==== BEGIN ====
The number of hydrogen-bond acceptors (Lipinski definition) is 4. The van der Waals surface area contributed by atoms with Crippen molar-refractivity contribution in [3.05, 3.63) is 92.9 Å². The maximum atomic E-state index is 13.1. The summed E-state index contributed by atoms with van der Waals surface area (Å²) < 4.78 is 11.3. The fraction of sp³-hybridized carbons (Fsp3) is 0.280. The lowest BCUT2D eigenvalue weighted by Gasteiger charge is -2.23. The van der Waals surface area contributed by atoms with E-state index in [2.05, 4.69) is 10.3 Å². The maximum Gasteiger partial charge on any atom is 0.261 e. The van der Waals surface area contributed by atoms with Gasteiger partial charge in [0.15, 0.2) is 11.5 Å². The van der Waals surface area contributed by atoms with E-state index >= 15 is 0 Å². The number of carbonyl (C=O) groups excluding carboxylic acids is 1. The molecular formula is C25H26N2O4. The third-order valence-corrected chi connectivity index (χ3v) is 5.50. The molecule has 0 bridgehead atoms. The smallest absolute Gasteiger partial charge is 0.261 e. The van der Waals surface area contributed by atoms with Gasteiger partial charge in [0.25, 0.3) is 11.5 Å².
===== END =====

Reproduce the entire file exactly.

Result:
The number of hydrogen-bond acceptors (Lipinski definition) is 4. The van der Waals surface area contributed by atoms with Crippen molar-refractivity contribution in [3.05, 3.63) is 92.9 Å². The maximum atomic E-state index is 13.1. The summed E-state index contributed by atoms with van der Waals surface area (Å²) < 4.78 is 11.3. The fraction of sp³-hybridized carbons (Fsp3) is 0.280. The lowest BCUT2D eigenvalue weighted by Gasteiger charge is -2.23. The van der Waals surface area contributed by atoms with E-state index in [2.05, 4.69) is 10.3 Å². The maximum Gasteiger partial charge on any atom is 0.261 e. The van der Waals surface area contributed by atoms with Gasteiger partial charge in [0.15, 0.2) is 11.5 Å². The van der Waals surface area contributed by atoms with E-state index >= 15 is 0 Å². The number of carbonyl (C=O) groups excluding carboxylic acids is 1. The molecular formula is C25H26N2O4. The third-order valence-corrected chi connectivity index (χ3v) is 5.50. The molecule has 0 bridgehead atoms. The smallest absolute Gasteiger partial charge is 0.261 e. The van der Waals surface area contributed by atoms with Gasteiger partial charge in [0.25, 0.3) is 11.5 Å².